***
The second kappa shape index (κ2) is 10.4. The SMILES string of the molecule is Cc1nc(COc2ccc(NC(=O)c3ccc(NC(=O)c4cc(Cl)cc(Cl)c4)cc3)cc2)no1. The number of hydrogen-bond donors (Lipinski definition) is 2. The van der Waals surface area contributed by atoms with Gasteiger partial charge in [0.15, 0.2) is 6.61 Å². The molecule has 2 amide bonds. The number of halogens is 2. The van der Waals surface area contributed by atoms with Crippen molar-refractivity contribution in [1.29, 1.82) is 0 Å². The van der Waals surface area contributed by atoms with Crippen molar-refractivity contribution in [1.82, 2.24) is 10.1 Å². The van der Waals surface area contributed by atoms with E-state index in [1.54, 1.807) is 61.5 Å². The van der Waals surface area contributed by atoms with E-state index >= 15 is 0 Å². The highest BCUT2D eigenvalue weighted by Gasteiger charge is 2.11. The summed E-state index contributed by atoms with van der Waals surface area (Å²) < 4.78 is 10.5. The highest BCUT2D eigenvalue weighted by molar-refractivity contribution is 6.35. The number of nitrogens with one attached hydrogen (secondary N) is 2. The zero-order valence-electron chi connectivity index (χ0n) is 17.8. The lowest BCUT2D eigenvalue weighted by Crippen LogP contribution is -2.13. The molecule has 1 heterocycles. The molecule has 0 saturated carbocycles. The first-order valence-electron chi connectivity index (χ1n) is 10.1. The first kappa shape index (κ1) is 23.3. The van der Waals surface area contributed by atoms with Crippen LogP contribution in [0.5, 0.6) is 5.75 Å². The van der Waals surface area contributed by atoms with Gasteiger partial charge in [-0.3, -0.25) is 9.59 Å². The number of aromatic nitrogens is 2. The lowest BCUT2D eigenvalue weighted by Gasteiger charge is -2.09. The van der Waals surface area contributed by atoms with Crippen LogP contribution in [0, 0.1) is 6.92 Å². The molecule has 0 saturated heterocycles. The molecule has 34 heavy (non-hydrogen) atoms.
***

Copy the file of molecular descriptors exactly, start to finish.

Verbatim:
The second kappa shape index (κ2) is 10.4. The SMILES string of the molecule is Cc1nc(COc2ccc(NC(=O)c3ccc(NC(=O)c4cc(Cl)cc(Cl)c4)cc3)cc2)no1. The number of hydrogen-bond donors (Lipinski definition) is 2. The van der Waals surface area contributed by atoms with Gasteiger partial charge in [0.15, 0.2) is 6.61 Å². The molecule has 2 amide bonds. The number of halogens is 2. The van der Waals surface area contributed by atoms with Crippen molar-refractivity contribution in [1.29, 1.82) is 0 Å². The van der Waals surface area contributed by atoms with Crippen molar-refractivity contribution in [1.82, 2.24) is 10.1 Å². The van der Waals surface area contributed by atoms with E-state index in [1.54, 1.807) is 61.5 Å². The van der Waals surface area contributed by atoms with E-state index >= 15 is 0 Å². The highest BCUT2D eigenvalue weighted by Gasteiger charge is 2.11. The summed E-state index contributed by atoms with van der Waals surface area (Å²) < 4.78 is 10.5. The highest BCUT2D eigenvalue weighted by molar-refractivity contribution is 6.35. The number of nitrogens with one attached hydrogen (secondary N) is 2. The zero-order valence-electron chi connectivity index (χ0n) is 17.8. The lowest BCUT2D eigenvalue weighted by Crippen LogP contribution is -2.13. The molecule has 1 heterocycles. The molecule has 0 saturated carbocycles. The first-order valence-electron chi connectivity index (χ1n) is 10.1. The first kappa shape index (κ1) is 23.3. The van der Waals surface area contributed by atoms with Crippen LogP contribution in [0.5, 0.6) is 5.75 Å². The van der Waals surface area contributed by atoms with Gasteiger partial charge in [-0.3, -0.25) is 9.59 Å². The number of aromatic nitrogens is 2. The lowest BCUT2D eigenvalue weighted by Gasteiger charge is -2.09. The van der Waals surface area contributed by atoms with Crippen LogP contribution in [0, 0.1) is 6.92 Å². The molecule has 0 saturated heterocycles. The molecule has 34 heavy (non-hydrogen) atoms.